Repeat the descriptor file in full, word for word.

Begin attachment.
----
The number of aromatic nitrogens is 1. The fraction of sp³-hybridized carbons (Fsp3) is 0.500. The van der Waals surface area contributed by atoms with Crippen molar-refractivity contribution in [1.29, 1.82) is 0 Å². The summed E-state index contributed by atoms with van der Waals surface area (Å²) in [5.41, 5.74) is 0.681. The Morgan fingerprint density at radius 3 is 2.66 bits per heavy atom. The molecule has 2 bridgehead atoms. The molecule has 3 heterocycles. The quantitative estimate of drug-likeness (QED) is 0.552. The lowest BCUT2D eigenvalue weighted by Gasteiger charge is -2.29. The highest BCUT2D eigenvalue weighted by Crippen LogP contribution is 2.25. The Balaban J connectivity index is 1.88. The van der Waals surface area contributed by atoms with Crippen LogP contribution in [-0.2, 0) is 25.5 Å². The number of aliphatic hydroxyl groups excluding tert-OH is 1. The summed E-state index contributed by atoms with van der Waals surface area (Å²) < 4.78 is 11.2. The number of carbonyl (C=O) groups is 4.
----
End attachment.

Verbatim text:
The number of aromatic nitrogens is 1. The fraction of sp³-hybridized carbons (Fsp3) is 0.500. The van der Waals surface area contributed by atoms with Crippen molar-refractivity contribution in [1.29, 1.82) is 0 Å². The summed E-state index contributed by atoms with van der Waals surface area (Å²) in [5.41, 5.74) is 0.681. The Morgan fingerprint density at radius 3 is 2.66 bits per heavy atom. The molecule has 2 bridgehead atoms. The molecule has 3 heterocycles. The quantitative estimate of drug-likeness (QED) is 0.552. The lowest BCUT2D eigenvalue weighted by Gasteiger charge is -2.29. The highest BCUT2D eigenvalue weighted by Crippen LogP contribution is 2.25. The Balaban J connectivity index is 1.88. The van der Waals surface area contributed by atoms with Crippen LogP contribution in [-0.2, 0) is 25.5 Å². The number of aliphatic hydroxyl groups excluding tert-OH is 1. The summed E-state index contributed by atoms with van der Waals surface area (Å²) < 4.78 is 11.2. The number of carbonyl (C=O) groups is 4.